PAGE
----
“I believe this will be a banner year,” says musician and recording artist Henry Turner Jr., founder of the Baton Rouge Soul Food Fest. It holds its fifth annual celebration this month downtown on River Road. “We’re gonna fire with both barrels.”
Held May 14–15 along the Riverfront Plaza, the event features a weekend of live soul, blues, gospel, R&B and spoken-word performances from the likes of Lisa Harris (performing a Tina Turner tribute), blues and rock performer Owen Scott, soul musician Kasey Ball, Henry Turner Jr. & Flavor and others. Popular bluesman and Grammy nominee Kenny Neal is Sunday’s headliner.
A variety of authentic soul food dishes—chitterlings, stewed and braised meats, greens, yams and fruit cobblers prepared by local restaurants, home cooks and caterers—will be available for sampling.
A ticketed pre-party takes place on Thursday, May 12, at the Henry Turner Jr. Listening Room on North Street with a menu that features wings and greens.
Turner founded the festival to bring awareness to the cultural importance of soul food and its continued presence in America’s culinary tableau.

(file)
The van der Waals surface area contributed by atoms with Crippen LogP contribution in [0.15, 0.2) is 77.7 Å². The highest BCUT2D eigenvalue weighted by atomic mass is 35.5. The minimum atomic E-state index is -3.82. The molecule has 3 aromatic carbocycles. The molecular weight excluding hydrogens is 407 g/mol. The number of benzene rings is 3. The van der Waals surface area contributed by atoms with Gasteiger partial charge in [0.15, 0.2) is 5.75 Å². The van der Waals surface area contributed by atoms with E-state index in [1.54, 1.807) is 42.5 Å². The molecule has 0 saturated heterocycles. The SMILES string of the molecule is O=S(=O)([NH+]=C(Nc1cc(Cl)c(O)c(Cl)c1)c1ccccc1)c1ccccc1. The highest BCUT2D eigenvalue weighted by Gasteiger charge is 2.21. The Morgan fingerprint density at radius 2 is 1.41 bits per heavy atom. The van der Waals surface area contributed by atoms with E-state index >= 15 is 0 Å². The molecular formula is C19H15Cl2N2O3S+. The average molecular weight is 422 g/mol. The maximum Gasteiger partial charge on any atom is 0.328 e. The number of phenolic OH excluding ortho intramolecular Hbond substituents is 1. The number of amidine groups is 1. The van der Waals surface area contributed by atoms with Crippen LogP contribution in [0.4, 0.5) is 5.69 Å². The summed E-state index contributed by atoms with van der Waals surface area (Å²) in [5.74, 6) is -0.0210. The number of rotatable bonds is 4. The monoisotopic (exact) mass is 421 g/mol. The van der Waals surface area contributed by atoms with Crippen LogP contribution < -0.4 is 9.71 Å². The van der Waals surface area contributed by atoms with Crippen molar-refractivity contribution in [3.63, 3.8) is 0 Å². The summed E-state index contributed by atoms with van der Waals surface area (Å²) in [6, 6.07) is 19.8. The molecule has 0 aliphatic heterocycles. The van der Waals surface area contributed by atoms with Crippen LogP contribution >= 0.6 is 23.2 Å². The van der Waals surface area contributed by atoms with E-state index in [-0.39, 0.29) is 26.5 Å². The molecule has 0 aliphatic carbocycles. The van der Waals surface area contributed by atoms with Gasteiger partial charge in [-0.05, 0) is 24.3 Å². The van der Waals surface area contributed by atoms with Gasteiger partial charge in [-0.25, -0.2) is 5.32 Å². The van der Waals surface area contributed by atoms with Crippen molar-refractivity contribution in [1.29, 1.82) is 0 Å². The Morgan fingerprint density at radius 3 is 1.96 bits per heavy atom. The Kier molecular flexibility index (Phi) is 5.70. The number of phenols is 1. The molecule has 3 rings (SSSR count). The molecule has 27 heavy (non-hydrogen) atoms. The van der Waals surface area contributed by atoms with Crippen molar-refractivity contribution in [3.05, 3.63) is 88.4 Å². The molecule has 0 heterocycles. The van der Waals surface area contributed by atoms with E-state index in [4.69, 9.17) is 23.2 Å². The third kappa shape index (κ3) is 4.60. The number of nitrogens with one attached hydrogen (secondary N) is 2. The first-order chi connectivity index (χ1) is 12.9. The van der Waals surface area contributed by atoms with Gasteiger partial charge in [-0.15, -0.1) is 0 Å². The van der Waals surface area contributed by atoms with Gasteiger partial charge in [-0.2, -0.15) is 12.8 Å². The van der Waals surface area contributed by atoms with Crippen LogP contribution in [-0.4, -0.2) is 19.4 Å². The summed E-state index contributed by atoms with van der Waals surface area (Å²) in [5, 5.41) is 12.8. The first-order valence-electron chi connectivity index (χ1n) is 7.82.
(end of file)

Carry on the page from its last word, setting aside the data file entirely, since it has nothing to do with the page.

“Soul food and the culture around it have spread,” he says. “You can’t go to a gas station without seeing soul food on the menu, and even in high-end restaurants, there are usually dishes that have their roots in soul food. We think it’s important to educate the community about that.”
Unlike festivals that broker with well-known restaurants and event caterers, the Baton Rouge Soul Food Festival holds a five-category cooking contest to ferret out grassroots soul food practitioners. Cooks compete for top honors in meats, vegetables and sides, bread and desserts, appetizers and soups, beverages and ices. They’re judged not just on taste and presentation, but also on the history or story behind each entry.
The festival also honors an annual Soul Food Pioneer. This year’s recipient is Deborah Dickerson, owner of D’s Southern Soul Café in Plaquemine, a popular spot known for chitterlings, smothered liver and peppergrass, a wild edible green. Last year, Dickerson brought 150 pounds of chitterlings to the festival, Turner says.
“She overwhelmed us with her abilities,” he says. “Her food is off the chain.”
The festival is free and family friendly. To purchase tickets to the pre-party and for more info, visit brsoulfoodfest.com.
Baton Rouge Soul Food Festival
Saturday, May 14, and Sunday, May 15, 11 a.m. to 8 p.m.
Free; Riverfront Plaza
Pre-party: Thursday, May 12
$25; Henry Turner Jr. Listening Room
This article was originally published in the May 2022 issue of 225 magazine.